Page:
Miscalibrated Internet Receptor Stalks

Stem cell papers in question: the self-correcting process of science

Last month, Haruko Obokata released back to back papers in Nature which showed how putting mouse blood cells in stress conditions, such as acid, causes them to turn into stem cells. I was pretty excited about the development, and was hopeful that translating these results into humans would allow us an easy way to create stem cells.

Unfortunately, Nature News revealed today that the results are being investigated RIKEN Institute, where Obokata conducted her research. Apparently, there were irregularities found in her articles (spliced and duplicated images), as well as difficulties in repeating the results in other labs (one researcher found his cells die in response to the acid).


These problems are actually pretty common in research. Many people are involved in contributing to top level manuscripts, and there are often multiple versions. I have seen typos and inaccurate labels in published research articles that are obvious honest mistakes. As for reproducibility, it is very difficult to accurately reproduce another lab's unique methods, especially for sensitive culture methods. Often times, you have to be trained directly by experts in order to be able to reproduce their results. The tiniest things like how you mix the samples will affect whether the experiment works. This is a problem the scientific field is well aware of, and why visual experimental journals such as JoVE exist.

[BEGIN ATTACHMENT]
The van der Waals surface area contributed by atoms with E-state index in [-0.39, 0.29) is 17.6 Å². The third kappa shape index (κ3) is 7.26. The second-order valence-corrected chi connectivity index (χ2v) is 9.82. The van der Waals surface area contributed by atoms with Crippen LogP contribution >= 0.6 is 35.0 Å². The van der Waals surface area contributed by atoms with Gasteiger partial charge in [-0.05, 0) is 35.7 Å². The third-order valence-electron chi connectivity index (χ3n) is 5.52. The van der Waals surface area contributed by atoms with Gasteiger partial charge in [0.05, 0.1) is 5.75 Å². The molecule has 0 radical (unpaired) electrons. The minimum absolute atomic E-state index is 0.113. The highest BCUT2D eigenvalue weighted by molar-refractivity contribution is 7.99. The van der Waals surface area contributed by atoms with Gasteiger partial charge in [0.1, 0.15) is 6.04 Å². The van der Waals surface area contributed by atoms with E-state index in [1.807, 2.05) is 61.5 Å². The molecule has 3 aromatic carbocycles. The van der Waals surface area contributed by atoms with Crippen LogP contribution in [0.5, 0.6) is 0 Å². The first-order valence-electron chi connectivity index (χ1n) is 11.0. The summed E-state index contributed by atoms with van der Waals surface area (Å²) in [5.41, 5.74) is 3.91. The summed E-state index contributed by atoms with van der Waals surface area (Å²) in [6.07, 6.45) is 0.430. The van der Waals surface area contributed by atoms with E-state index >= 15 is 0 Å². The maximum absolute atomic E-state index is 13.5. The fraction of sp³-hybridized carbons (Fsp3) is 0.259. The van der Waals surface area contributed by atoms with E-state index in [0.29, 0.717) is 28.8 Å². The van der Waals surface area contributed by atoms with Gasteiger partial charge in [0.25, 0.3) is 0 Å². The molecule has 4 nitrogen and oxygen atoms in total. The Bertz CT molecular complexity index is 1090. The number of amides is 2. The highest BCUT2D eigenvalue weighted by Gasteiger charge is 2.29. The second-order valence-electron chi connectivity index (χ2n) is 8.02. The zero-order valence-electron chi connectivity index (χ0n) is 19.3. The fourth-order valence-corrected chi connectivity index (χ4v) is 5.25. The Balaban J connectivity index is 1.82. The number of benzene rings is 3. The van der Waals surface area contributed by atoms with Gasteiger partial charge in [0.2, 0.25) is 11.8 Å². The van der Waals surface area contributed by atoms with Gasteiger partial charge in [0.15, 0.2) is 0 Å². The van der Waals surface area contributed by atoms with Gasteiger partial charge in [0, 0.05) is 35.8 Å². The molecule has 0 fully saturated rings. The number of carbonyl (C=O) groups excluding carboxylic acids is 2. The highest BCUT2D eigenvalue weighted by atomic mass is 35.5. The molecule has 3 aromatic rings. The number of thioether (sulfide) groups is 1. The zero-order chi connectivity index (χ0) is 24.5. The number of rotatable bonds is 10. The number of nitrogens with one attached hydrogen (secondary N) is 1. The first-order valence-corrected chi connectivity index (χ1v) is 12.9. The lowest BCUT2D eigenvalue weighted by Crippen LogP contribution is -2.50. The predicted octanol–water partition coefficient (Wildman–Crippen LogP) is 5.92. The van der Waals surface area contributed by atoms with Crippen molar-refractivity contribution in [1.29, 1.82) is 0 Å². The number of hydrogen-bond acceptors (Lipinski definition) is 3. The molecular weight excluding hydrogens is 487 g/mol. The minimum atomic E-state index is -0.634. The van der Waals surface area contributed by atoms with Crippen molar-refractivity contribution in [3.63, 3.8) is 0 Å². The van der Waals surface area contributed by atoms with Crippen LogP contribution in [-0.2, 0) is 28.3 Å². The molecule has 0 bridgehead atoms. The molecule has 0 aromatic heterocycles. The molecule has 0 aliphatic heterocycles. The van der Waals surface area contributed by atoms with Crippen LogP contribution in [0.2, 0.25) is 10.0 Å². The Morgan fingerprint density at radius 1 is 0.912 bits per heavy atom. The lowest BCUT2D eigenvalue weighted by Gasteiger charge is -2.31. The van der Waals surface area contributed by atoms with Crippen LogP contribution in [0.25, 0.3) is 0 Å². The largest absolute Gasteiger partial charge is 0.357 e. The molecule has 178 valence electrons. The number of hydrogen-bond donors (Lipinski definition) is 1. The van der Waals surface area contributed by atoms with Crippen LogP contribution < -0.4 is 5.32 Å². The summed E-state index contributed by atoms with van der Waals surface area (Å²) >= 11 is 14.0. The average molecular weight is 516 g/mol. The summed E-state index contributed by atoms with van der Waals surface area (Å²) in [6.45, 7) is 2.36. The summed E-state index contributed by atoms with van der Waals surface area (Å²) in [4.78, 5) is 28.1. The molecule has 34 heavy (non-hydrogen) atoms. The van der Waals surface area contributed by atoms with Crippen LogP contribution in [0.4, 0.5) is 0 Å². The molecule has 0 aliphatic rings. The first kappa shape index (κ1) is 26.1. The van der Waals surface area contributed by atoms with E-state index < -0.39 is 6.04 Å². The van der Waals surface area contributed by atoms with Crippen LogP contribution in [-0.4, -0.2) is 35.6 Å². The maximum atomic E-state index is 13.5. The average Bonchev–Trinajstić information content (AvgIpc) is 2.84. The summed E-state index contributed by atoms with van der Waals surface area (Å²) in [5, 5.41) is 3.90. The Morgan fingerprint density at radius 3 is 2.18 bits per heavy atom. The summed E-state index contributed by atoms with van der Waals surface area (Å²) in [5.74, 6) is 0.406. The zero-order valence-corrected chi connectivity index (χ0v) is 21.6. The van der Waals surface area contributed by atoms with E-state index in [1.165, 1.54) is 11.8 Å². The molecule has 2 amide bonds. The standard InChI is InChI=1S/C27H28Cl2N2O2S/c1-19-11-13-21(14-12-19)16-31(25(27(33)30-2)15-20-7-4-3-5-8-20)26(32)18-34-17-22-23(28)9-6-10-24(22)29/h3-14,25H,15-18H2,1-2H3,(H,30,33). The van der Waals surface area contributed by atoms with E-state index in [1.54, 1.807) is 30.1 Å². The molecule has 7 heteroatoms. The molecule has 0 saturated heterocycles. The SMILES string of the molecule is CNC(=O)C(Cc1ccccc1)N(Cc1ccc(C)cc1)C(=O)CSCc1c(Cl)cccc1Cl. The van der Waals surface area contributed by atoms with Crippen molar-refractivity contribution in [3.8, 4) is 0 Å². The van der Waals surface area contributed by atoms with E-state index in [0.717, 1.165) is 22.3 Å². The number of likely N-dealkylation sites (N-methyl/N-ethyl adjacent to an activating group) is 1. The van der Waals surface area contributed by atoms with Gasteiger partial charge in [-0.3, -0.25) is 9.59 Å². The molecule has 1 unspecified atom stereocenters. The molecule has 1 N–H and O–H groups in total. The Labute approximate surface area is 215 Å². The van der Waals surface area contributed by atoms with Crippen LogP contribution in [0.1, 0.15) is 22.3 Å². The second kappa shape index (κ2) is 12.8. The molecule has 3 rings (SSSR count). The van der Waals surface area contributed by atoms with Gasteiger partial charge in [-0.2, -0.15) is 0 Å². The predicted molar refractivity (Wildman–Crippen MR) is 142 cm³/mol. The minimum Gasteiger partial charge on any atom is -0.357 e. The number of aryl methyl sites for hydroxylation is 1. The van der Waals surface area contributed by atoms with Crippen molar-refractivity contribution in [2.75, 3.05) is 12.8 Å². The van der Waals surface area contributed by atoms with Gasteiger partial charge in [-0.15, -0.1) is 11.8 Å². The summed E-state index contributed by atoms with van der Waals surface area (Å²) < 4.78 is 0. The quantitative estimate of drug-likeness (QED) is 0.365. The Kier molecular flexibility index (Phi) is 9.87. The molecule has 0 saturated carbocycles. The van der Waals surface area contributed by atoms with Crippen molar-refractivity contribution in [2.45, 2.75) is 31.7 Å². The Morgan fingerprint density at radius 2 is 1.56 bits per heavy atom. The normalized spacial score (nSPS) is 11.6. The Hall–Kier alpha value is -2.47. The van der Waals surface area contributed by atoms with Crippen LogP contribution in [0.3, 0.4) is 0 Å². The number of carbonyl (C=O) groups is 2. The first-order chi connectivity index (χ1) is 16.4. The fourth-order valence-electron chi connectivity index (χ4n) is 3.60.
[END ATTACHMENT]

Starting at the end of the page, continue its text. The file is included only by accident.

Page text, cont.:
At the very least, Obokata's results may not be that easily translatable to humans given the problems with the mouse studies. While I was initially disappointed, it is a comfort to be reminded that the scientific process is at work in order to make sure our understanding of biology is as accurate as possible. This is why the media is touting out a cure to cancer every other week (science news cycle! yay!), yet it is still a leading cause of death in the US. Part of it is because we rarely hear about the follow-ups which show that the "cures" don't actually end up repeating or working in humans.

In the end, I hope the errors they found are all honest mistakes, and that more transparent, detailed protocols will be made available so labs can get to making stem cells. While it probably sucks for Obokata, it's a necessary part of the scientific process.


And if it turns out she falsified data? I hope her scientific career DIAF for betraying the public and scientific trust like that.

Share This Story